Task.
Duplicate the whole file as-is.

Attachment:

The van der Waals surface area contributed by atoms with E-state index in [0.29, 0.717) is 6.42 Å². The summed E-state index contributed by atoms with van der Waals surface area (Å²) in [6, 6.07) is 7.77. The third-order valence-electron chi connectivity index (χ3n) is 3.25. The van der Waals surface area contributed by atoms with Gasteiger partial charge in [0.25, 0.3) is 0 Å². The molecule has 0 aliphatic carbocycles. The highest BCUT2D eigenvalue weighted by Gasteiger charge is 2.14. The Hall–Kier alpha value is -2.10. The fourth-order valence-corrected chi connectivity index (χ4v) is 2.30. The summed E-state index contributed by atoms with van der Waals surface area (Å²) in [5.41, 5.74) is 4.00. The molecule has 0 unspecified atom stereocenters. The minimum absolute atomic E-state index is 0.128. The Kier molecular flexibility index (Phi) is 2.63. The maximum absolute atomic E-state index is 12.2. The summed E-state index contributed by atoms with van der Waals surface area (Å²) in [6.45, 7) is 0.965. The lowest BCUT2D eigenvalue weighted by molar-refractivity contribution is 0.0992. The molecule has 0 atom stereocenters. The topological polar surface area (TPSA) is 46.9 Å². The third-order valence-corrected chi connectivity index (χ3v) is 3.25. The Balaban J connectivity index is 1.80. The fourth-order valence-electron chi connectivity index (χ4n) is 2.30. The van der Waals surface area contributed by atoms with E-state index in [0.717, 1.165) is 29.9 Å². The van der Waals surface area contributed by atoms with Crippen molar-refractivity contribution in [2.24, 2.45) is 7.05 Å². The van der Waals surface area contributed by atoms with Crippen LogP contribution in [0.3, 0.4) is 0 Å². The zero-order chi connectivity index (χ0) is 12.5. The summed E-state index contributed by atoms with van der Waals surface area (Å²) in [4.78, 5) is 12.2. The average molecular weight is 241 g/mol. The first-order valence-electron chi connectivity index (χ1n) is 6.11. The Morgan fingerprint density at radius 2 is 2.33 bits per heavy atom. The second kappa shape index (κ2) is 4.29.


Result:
The van der Waals surface area contributed by atoms with E-state index in [0.29, 0.717) is 6.42 Å². The summed E-state index contributed by atoms with van der Waals surface area (Å²) in [6, 6.07) is 7.77. The third-order valence-electron chi connectivity index (χ3n) is 3.25. The van der Waals surface area contributed by atoms with Gasteiger partial charge in [0.25, 0.3) is 0 Å². The molecule has 0 aliphatic carbocycles. The highest BCUT2D eigenvalue weighted by Gasteiger charge is 2.14. The Hall–Kier alpha value is -2.10. The fourth-order valence-corrected chi connectivity index (χ4v) is 2.30. The summed E-state index contributed by atoms with van der Waals surface area (Å²) in [5.41, 5.74) is 4.00. The molecule has 0 unspecified atom stereocenters. The minimum absolute atomic E-state index is 0.128. The Kier molecular flexibility index (Phi) is 2.63. The maximum absolute atomic E-state index is 12.2. The summed E-state index contributed by atoms with van der Waals surface area (Å²) in [6.45, 7) is 0.965. The lowest BCUT2D eigenvalue weighted by molar-refractivity contribution is 0.0992. The molecule has 0 atom stereocenters. The topological polar surface area (TPSA) is 46.9 Å². The third-order valence-corrected chi connectivity index (χ3v) is 3.25. The Balaban J connectivity index is 1.80. The fourth-order valence-electron chi connectivity index (χ4n) is 2.30. The van der Waals surface area contributed by atoms with E-state index in [0.717, 1.165) is 29.9 Å². The van der Waals surface area contributed by atoms with Crippen molar-refractivity contribution in [2.24, 2.45) is 7.05 Å². The van der Waals surface area contributed by atoms with Crippen LogP contribution in [0.3, 0.4) is 0 Å². The zero-order chi connectivity index (χ0) is 12.5. The summed E-state index contributed by atoms with van der Waals surface area (Å²) in [4.78, 5) is 12.2. The average molecular weight is 241 g/mol. The first-order valence-electron chi connectivity index (χ1n) is 6.11. The Morgan fingerprint density at radius 2 is 2.33 bits per heavy atom. The second kappa shape index (κ2) is 4.29.